The recent writers of Pakistan, who chose English to be their medium of communicating their ideas, do not reflect the embedded culture of the East. And when I’m talking about Muslim writers, I’m talking about the culture of Islam. The writers have not only chosen English but they have incorporated the ideas of Europe, their culture in those writings reflecting their own “slave-ish mentality”. The embedded idea in our minds that ‘doing English’, eating with forks and spoons and sitting on a dining table reflects the marks of civilization, without realising that in our culture, eating with your hands and sitting on the floor are the marks of being “civilized”.

It’s high time for us to realise that our culture, literature and everything else have a centre, and that centre is Islam. And the unification in things comes from that one centre. We may be able to institutionalise every “branch” of knowledge, but the centre would allow a Muslim to see things in totality and not in fractions. And we see all that in the works of Muslim poets from Rumi to Iqbal. So, even if we are to read the Western authors, we need to counter the effect by reading our own literature in the languages of the East, mainly Urdu, Arabic or Persian. It’s high time to stand facing the current and yet not lose our grounds. And we can only do that by standing in our own cultural grounds and not borrowed ones. We have far more better examples than those of Aristotle, Plato and Socrates.”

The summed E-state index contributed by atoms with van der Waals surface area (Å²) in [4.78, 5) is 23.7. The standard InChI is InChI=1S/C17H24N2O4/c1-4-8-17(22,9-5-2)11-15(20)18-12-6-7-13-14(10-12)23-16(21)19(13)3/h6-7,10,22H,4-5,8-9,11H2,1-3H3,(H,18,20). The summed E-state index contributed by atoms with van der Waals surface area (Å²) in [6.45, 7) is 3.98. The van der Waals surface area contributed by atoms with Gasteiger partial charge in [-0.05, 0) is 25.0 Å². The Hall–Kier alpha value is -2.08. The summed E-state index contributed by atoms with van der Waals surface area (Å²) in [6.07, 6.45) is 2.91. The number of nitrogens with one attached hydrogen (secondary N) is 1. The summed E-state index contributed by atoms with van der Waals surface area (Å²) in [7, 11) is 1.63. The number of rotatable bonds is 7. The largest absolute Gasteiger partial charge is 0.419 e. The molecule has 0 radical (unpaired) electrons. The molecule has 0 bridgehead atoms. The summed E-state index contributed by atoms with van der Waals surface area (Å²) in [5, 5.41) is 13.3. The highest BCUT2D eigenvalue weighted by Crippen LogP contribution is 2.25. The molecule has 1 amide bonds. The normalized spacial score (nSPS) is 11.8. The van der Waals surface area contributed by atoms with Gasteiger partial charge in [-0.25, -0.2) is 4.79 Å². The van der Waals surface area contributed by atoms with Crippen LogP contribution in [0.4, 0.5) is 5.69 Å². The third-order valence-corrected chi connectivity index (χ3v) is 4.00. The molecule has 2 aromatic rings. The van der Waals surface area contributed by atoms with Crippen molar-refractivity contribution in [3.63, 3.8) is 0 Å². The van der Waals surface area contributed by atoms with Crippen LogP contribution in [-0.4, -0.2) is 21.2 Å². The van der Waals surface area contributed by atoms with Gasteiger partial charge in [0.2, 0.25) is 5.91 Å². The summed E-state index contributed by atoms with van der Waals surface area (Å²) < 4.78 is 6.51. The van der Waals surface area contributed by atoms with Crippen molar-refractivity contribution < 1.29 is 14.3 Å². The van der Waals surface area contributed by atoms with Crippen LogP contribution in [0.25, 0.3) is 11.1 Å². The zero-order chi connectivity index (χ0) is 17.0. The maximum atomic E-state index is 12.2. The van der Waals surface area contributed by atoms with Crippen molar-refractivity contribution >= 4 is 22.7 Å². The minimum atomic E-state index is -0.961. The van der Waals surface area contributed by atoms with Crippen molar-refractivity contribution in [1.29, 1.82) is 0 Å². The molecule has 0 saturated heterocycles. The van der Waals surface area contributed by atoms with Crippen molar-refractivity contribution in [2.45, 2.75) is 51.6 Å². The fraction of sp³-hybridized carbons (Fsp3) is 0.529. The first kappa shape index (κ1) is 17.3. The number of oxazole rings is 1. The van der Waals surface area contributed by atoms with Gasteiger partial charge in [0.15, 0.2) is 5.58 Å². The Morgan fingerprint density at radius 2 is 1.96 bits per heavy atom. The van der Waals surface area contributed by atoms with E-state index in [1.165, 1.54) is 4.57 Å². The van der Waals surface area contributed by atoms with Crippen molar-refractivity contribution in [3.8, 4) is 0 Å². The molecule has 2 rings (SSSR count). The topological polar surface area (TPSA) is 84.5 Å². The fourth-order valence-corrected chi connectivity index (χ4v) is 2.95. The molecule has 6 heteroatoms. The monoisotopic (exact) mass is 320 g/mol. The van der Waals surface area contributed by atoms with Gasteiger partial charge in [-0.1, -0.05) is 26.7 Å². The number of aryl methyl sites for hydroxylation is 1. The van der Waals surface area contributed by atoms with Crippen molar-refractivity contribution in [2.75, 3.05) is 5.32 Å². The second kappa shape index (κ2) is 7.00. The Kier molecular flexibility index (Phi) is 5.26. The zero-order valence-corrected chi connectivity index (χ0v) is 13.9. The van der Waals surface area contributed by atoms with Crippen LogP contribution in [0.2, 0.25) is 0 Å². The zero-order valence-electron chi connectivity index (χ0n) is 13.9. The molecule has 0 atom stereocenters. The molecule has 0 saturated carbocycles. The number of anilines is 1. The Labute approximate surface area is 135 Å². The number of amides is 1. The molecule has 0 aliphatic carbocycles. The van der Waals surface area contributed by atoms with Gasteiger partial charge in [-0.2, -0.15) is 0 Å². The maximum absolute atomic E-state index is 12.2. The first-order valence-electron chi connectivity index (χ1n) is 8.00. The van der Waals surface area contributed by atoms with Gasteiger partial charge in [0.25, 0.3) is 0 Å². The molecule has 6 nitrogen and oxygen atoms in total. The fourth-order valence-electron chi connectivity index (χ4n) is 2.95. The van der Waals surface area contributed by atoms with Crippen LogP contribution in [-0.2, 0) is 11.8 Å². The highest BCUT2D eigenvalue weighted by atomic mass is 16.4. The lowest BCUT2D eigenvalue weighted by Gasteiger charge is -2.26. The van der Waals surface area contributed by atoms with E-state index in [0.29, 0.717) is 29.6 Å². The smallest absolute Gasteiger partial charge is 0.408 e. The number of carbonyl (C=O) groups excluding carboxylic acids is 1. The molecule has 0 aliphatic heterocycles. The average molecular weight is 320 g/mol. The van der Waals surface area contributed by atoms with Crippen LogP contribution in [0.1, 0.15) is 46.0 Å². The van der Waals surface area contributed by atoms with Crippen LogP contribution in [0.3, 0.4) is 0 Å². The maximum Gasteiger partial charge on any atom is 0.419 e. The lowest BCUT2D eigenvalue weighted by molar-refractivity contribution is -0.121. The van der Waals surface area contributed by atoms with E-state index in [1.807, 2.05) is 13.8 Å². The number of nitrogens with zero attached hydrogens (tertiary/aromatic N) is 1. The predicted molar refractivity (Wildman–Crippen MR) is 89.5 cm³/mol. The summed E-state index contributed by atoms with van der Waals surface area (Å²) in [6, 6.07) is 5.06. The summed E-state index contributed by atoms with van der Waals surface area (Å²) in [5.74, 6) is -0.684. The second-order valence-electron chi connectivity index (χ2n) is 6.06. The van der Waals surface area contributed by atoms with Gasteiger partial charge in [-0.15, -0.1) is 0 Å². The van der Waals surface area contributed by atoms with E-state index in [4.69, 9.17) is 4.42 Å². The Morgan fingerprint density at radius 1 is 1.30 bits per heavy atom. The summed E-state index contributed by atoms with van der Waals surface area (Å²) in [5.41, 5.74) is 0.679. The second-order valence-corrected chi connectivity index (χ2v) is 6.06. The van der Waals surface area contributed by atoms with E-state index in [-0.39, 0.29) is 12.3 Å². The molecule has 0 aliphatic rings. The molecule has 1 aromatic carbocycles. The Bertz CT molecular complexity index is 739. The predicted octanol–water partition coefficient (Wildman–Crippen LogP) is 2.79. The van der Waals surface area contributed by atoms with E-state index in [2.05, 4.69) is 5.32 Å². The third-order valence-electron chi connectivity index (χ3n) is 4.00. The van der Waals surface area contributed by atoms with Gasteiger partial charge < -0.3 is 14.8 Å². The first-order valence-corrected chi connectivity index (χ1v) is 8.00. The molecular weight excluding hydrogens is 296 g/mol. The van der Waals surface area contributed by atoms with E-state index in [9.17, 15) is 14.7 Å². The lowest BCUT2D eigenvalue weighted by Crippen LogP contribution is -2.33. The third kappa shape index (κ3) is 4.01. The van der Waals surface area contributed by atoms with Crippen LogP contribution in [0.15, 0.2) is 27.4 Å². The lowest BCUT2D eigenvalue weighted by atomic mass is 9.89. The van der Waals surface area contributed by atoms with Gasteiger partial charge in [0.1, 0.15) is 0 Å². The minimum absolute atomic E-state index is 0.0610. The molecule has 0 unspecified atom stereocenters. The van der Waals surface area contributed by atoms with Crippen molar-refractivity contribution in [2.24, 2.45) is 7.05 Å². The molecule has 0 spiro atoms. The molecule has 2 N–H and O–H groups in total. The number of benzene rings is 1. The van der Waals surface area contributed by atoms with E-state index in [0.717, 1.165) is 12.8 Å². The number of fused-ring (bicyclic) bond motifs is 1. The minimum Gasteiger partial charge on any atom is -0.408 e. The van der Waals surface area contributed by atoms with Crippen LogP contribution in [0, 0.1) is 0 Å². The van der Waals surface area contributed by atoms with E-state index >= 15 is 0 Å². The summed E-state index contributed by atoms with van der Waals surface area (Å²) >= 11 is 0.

Asma Muhammad Khalil

About the author

Asma is a linguist and a thinker. She has a Masters degree in English Literature & Linguistics and she frequently writes on social, cultural and other issues.

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  1. A very thought provoking and positively stimulating article. Keep up the good work!

    *But I think you should have named it “You are what you Read”, instead. 🙂

  2. Its one of the best articles that I have read in recent times. And I read it actively. Infact thats what I use to feel. Reading the novels ‘do have everlasting effect on us’ and that too subconsciously. Its really nice to know that it was not a ‘mere’ thought of mine, its actually truth.

  3. I agree with you, our expression in English is restricted by various factors which do not merely include vocabulary. Look at any nation around you, each one has retained its own language for the purpose of instruction, expression and development etc. This “slave mentality” you mentioned has been etched inside us and will take a deliberate effort to get rid of. Return to our rich expressive roots in the shape of a jewel of a language, Urdu, is one step in the direction…

  4. Yes, of course, you are what you speak (and read). That is why it’s important to read and speak as many languages as you can! And when you’re not able to understand a certain language you should not be afraid of “translation”.

    Of course, learning about other cultures can be subversive in it’s own way, especially if you’re not too sure of your own identity, but it can also be “enlightening” (!). After all, we do live in a society which is comprised of many cultures and religions. An obscure but enlightened (there I go again!) gentleman once wrote: “No man is an island”. I’m almost certain that idea, that concept, exists in Urdu, Arabic or Persian!

    I’m grateful you wrote your article in English because I’m quite ignorant of the Urdu language! I haven’t given up yet on learning it one day…but at my age it seems hopeless. Keep up your good work! You are a brilliant writer.

  5. an excellent piece of writing! language is first tool of a culture! We must be proud on our rich linguistic heritage!